Disability insurance replaces income when illness or injury prevent you from earning a living. Chances are you'll never become permanently disabled, but can you and your family take that chance? Could you do without your salary even temporarily?
Disability income insurance comes in two major forms:
(1) Employer-sponsored group coverage provided by your employer (benefits may be taxable), and (2) Private coverage you pay for by yourself (benefits usually are not taxable).
Check with your employer's benefits office to see if you are covered and, if so, how long you must wait before benefits begin, how long payments will continue, and what percentage of your salary will be replaced during your disability.
Many states require employers to offer short-term disability for as long as one year, but, according to the Health Insurance Association of America (HIAA), no laws require employers to offer long-term disability. If you work for a large company you probably have some long-term coverage, but it's not likely if your employer is small.
Group long-term disability benefits typically replace about 60 percent of salary, start when short-term benefits are exhausted, and continue anywhere from five years to life.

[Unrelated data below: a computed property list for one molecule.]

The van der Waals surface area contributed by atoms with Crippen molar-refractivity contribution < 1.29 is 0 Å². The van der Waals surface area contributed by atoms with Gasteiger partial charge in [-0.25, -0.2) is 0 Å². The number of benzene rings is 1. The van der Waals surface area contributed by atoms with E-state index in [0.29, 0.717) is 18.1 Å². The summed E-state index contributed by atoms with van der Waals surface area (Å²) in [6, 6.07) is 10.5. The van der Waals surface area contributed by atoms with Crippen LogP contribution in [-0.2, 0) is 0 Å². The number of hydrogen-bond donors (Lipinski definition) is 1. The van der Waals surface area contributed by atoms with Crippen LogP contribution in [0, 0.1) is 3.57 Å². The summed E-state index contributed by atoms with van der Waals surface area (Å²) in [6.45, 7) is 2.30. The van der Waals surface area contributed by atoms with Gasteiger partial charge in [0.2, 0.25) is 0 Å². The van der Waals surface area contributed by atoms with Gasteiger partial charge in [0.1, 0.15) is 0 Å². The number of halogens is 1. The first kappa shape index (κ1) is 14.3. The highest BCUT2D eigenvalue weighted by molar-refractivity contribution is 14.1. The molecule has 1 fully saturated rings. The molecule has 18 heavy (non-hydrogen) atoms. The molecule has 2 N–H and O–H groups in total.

How much coverage will you need?
Most forms of coverage limit benefits from all sources to no more than 70 to 80 percent of your pre-disability monthly income. Many advisers recommend provisioning for that same replacement percentage in retirement, so this is an amount you should be able to live on.
- Be wary of "optionally renewable" or "conditionally renewable" policies in which coverage is extended only if the insurance company decides to do so. You could find yourself left out in the cold. Instead, look for non-cancelable policies (premiums and benefits don't change) or guaranteed renewable policies (premiums may increase, but you can't be dropped).
- When you buy, consider a policy that pays disability benefits for both accident and illness. Some policies pay only for accidents, but you want to be insured for illness too. In fact, as you get older, it is more likely that you will need to be covered for an illness than for an injury.